Sunday, November 30, 2008

1st Sunday of Advent - homily

We begin the season of Advent which is a season of preparation for the Lord’s Coming. The word ‘advent’ literally means ‘coming to’. We remember Jesus’s 1st Coming into the world when “the Word became flesh and dwelt among us” (Jn 1:14). But. the Church also has us prepare for Christ’s Second Coming. We hear into today’s Gospel to “be watchful…be alert”. We are used to hearing this, though – “Jesus is coming!” It’s even become a joke that we might see on t-shirts or bumper stickers: “Jesus is coming. Look busy!”

This is basically the message of today’s Gospel, but Jesus is a bit more serious about it. He says, “Be watchful. Be alert. You do not know when the time will come”. It could be today. It could be in the next hour. We don’t know. We always have to be ready. Jesus then tells a brief parable about a man who leaves home and places his servants in charge “each with his own work”. As servants of Jesus, what is our work? Does each of us know how to prepare for Christ’s return like the servants knew how to prepare for the man’s return in the Gospel?

We know how to prepare for other things in life. Students know how to prepare for tests in school. Workers or employees know how to prepare for meetings or presentations at work. Athletes know how to prepare for games or races in sports. They know what their work is. They know what is expected of them. They know how to prepare. But, as Catholic Christians, do we know how to prepare for the Second Coming of Christ? Do we know what our work is?

“Each with his own work”. I think the Church describes what this means in one of its teachings from Vatican II: the universal call to holiness. In the Vatican II document, Lumen Gentium, the Church says that all are called to holiness. All are called to be saints. It doesn’t matter our age, background, or situation in life. We are called to be holy, to live the perfection of love. The work for each of us, then, is holiness – to live for God and others. The Church says that holiness is expressed in many ways. How can we live holiness here at St. Andrew’s, especially during Advent? Let me give some suggestions, beginning with our relationship with Christ and then our relationship with others.

Our relationship with Christ begins with the Eucharist. We come to the Eucharist every Sunday for Mass during Advent; that is non-negotiable. But, maybe we can hit a daily Mass at least once during Advent. Or, we can come to Adoration once on a Friday night between 7-8 pm, even for just a few minutes. It is a powerful encounter that we have with our Lord in the Blessed Sacrament.

Confession. Hopefully, each of us will go to Confession at least once during Advent. If we haven’t been living holiness – if we’ve been living for ourselves – then Confession is a way to get rid of all that and to start over. Confession is a great way to always be ready for the Second Coming of Christ! We will have a Parish Penance Service on Tuesday, December 16th.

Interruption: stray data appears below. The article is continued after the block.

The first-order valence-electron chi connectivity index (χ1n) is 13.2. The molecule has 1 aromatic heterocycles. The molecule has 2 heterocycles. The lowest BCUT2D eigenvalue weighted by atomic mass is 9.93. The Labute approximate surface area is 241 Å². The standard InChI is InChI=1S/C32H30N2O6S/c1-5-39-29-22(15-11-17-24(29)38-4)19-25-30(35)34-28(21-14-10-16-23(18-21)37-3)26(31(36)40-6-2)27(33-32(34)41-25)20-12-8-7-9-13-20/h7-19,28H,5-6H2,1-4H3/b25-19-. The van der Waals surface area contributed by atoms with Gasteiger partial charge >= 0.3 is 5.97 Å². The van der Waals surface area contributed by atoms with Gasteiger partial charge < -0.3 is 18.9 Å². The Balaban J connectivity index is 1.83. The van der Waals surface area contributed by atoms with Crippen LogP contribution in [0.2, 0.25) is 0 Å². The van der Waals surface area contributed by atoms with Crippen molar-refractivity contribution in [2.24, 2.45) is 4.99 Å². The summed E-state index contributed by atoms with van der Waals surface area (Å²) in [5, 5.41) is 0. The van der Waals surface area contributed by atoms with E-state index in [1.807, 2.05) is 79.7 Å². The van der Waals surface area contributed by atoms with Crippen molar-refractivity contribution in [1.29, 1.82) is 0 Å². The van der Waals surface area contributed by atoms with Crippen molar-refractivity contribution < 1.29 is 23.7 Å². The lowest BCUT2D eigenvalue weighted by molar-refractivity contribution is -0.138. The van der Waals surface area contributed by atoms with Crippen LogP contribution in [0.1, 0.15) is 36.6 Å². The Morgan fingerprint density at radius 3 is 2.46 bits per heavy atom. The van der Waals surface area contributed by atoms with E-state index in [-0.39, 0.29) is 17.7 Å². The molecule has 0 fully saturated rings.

Praying the rosary. Hopefully, each of us prays the rosary every day. It’s a great way to stay close to Jesus and Mary. Maybe your family can pray the rosary together at least once during Advent.

Stations of the Cross. We see them on the walls of our Church. This is another beautiful devotion. We are used to hearing about this during Advent, but it would be an excellent preparation during Advent to do the Stations of the Cross once.

I don’t think it’s a coincidence that we are beginning our new offertory program on the 1st Sunday of Advent. Giving fairly and generously back to God what He has given us is another great act of holiness.

Now, for specific persons – spouses can do an extra act of kindness for the other during Advent. Parents can spend an extra amount of time with one of your kids’ activities. Kids can do an extra act of generosity around the house – maybe a chore that you don’t get paid for. Young adults and teens can pray for their future spouse, whoever that might be.

In all acts of holiness, it is really God’s work coming through us. The first reading reminds us of this – He is the potter, we are the clay. “We are the work of his hands”. It’s really God’s holiness coming through us if we are open.

I’d like to close with an example of holiness that is inspiring and dramatic. You might have read about an 11 year old boy named Brendan Foster who died recently of leukemia. When Brendan was told that he had two weeks to live, his dying wish was to feed the hungry and care for the homeless. He was physically unable to do it, so his friends made about 200 sandwiches for those in need. The story spread nationally and internationally. There was a huge response! People filled food banks and had food drives. One person described it as “an avalanche of love and support”. Brendan was able to see this response before he died.

11 years old and staring death in the face. He wasn’t afraid. He didn’t focus on himself. He was thinking about others. That is good clay. That is the work of God’s hands. That, my brothers and sisters, is holiness.


At 2:34 PM, Anonymous Katherine said...

The story of Brendan Foster reminds me of a patient I had that also had cancer. This kid was about 8, and he wanted to donate money to our Pediatrics unit. I love working with kids because they see things so fresh, so pure in life. They also see the positive a lot more, even with their trials and tribulations. There are days when I wish I was back in high school, just working with horses and kids who needed therapy from the horses, and having that pure view on life.